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I am wondering why C++ compilers don't generate header guards automatically for headers?

// Why do I have to write this for every .hpp file I create?!!
#ifndef myheader_hpp__
#define myheader_hpp__
// ...

I haven't met a situation where they aren't needed when I write my headers. I can't see a real use-case of the opposite behavior, but I would be glad to see one. Is there a technical difficulty or is it just history?!

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C and C++ try not to make assumptions about what you're trying to do with the language. – meagar Oct 14 '11 at 3:29
Are you aware of #pragma once? – Cliff Oct 14 '11 at 3:30
@Cliff Yes I am aware of #pragma once, but I prefer to do it the standard way even if it is more verbose. Anyway, why do we need to tell the compiler something it has to do(as I see it)! – AraK Oct 14 '11 at 3:32

4 Answers 4

up vote 10 down vote accepted

There are some preprocessor tricks that require the same header included multiple times into the same compilation unit. Another reference.

Besides that, most compilers do allow you to shorten all of that down to:

#pragma once
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Thanks, that's an interesting use-case. – AraK Oct 14 '11 at 3:39
Since you evoke preprocessor tricks, you could also give the example of Boost.Preprocessor, that allows vertical repetition through file iteration (i.e. successive inclusion of the same file). More information in this introduction. – Luc Touraille Oct 14 '11 at 8:30
First part is good answer. Though I can't agree with recommending #pragma once as it is non-standard. – edA-qa mort-ora-y Oct 14 '11 at 8:32
@LucTouraille: That looks exactly like the X-Macros I've linked to. Boost is a relatively new user of this trick, and doesn't do a particularly good job explaining it, so I don't know why it would rate special mention. – Ben Voigt Oct 14 '11 at 12:40
@Ben Voigt: fair enough, I just thought it would be interesting to link to a library actually making use of such trick. – Luc Touraille Oct 14 '11 at 12:47

To a compiler, automatically putting in include guards isn't truly practical. You can define prototypes for methods/functions/classes/etc without running into problems, and this is usually done in a header. When a class is defined in a header, though, you run into the problem of having the class defined more than once by the compiler if it is included by two different .cpp files or other headers.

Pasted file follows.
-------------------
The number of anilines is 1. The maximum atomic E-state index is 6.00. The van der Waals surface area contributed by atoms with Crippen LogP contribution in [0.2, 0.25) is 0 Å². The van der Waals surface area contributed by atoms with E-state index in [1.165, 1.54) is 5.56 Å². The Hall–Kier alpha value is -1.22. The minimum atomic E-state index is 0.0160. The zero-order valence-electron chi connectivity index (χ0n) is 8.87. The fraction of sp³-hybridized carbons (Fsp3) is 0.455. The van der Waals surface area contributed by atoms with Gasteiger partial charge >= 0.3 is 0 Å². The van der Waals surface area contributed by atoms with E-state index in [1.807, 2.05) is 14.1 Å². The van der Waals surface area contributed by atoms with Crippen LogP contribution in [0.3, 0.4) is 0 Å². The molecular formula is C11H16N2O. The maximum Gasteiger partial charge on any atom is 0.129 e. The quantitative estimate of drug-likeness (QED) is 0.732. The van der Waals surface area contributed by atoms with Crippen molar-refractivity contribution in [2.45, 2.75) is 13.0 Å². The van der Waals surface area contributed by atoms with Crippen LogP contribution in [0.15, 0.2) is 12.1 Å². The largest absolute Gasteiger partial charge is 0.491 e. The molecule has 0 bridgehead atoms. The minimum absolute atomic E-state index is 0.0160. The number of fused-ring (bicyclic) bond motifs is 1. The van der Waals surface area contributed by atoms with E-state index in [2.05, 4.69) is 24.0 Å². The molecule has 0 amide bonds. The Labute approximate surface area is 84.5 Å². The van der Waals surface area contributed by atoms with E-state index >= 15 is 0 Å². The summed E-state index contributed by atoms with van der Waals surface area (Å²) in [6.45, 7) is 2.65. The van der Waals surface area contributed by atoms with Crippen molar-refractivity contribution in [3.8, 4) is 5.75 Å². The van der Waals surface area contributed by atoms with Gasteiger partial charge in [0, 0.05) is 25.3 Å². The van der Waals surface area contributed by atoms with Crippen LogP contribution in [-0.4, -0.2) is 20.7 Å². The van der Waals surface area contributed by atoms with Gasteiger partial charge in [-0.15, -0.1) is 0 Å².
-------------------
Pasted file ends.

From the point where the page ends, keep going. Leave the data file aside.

Really, include guards are just one trick for headers. You don't always need them, and there are some cases where you wouldn't use them. This is actually easier, believe it or not.

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Because it's a general purpose mechanism to insert one file into another.

It's just that general purpose ability is used for a very common specific purpose in 99% of the cases.

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I'll simply point you to the Clang / LLVM project.

In this project, they created a way to encode data using a simple descriptive language, that is then fed up to a tool (called tblgen for Table Generator) that is meant to produce a C++ file. For example, the diagnostics:

let Component = "Sema" in {
let CategoryName = "Semantic Issue" in {

// Constant expressions
def err_expr_not_ice : Error<
  "expression is not an integer constant expression">;


There are a few thousands diagnostics in Clang, separated in several files. Once processed by tblgen, they will generate a huge .inc file which, for each diagnostic, will contain a macro call. By defining the macro and including the file, you can produce a C++ table (or anything else really, but the use is generally for tables):

static const StaticDiagInfoRec StaticDiagInfo[] = {
             CATEGORY,BRIEF,FULL)                                 \
    NOWERROR, SHOWINSYSHEADER, CATEGORY,                          \
    STR_SIZE(#ENUM, uint8_t), STR_SIZE(GROUP, uint8_t),           \
    STR_SIZE(DESC, uint16_t), STR_SIZE(BRIEF, uint16_t),          \
    STR_SIZE(FULL, uint16_t),                                     \
#include "clang/Basic/"
#include "clang/Basic/"
#include "clang/Basic/"
#include "clang/Basic/"
#include "clang/Basic/"
#include "clang/Basic/"
#include "clang/Basic/"
#include "clang/Basic/"
#undef DIAG
  { 0, 0, 0, 0, 0, 0, 0, 0, 0, 0, 0, 0, 0, 0, 0, 0, 0, 0}

And the same files can produce different tables, since you are free to write the macros as you wish.

It is, of course, a very specific use.

But don't worry, even though the modules didn't make it into C++11, we can hope for C++1x.

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